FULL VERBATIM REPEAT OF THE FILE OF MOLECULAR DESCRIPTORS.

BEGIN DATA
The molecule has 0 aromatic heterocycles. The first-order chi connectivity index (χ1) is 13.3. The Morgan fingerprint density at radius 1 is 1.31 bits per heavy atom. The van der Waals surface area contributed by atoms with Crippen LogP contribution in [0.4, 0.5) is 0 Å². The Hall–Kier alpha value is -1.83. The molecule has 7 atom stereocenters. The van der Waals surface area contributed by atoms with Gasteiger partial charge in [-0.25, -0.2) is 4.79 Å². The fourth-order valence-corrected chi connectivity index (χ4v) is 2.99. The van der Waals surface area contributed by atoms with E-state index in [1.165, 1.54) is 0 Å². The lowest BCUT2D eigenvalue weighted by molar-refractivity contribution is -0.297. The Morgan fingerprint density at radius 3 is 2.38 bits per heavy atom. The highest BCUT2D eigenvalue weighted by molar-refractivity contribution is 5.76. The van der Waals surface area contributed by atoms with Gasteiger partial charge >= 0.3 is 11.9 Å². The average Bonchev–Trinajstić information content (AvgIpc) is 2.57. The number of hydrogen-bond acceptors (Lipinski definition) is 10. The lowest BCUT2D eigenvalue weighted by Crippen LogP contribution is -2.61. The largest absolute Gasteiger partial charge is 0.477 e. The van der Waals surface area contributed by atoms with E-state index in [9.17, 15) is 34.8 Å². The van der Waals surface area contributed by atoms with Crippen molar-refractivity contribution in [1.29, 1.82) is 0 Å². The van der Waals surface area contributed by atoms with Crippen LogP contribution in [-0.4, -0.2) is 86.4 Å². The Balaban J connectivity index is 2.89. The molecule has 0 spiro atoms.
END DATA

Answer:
The molecule has 0 aromatic heterocycles. The first-order chi connectivity index (χ1) is 13.3. The Morgan fingerprint density at radius 1 is 1.31 bits per heavy atom. The van der Waals surface area contributed by atoms with Crippen LogP contribution in [0.4, 0.5) is 0 Å². The Hall–Kier alpha value is -1.83. The molecule has 7 atom stereocenters. The van der Waals surface area contributed by atoms with Gasteiger partial charge in [-0.25, -0.2) is 4.79 Å². The fourth-order valence-corrected chi connectivity index (χ4v) is 2.99. The van der Waals surface area contributed by atoms with E-state index in [1.165, 1.54) is 0 Å². The lowest BCUT2D eigenvalue weighted by molar-refractivity contribution is -0.297. The Morgan fingerprint density at radius 3 is 2.38 bits per heavy atom. The highest BCUT2D eigenvalue weighted by molar-refractivity contribution is 5.76. The van der Waals surface area contributed by atoms with Gasteiger partial charge >= 0.3 is 11.9 Å². The average Bonchev–Trinajstić information content (AvgIpc) is 2.57. The number of hydrogen-bond acceptors (Lipinski definition) is 10. The lowest BCUT2D eigenvalue weighted by Crippen LogP contribution is -2.61. The largest absolute Gasteiger partial charge is 0.477 e. The van der Waals surface area contributed by atoms with E-state index in [9.17, 15) is 34.8 Å². The van der Waals surface area contributed by atoms with Crippen molar-refractivity contribution in [1.29, 1.82) is 0 Å². The van der Waals surface area contributed by atoms with Crippen LogP contribution in [-0.4, -0.2) is 86.4 Å². The Balaban J connectivity index is 2.89. The molecule has 0 spiro atoms.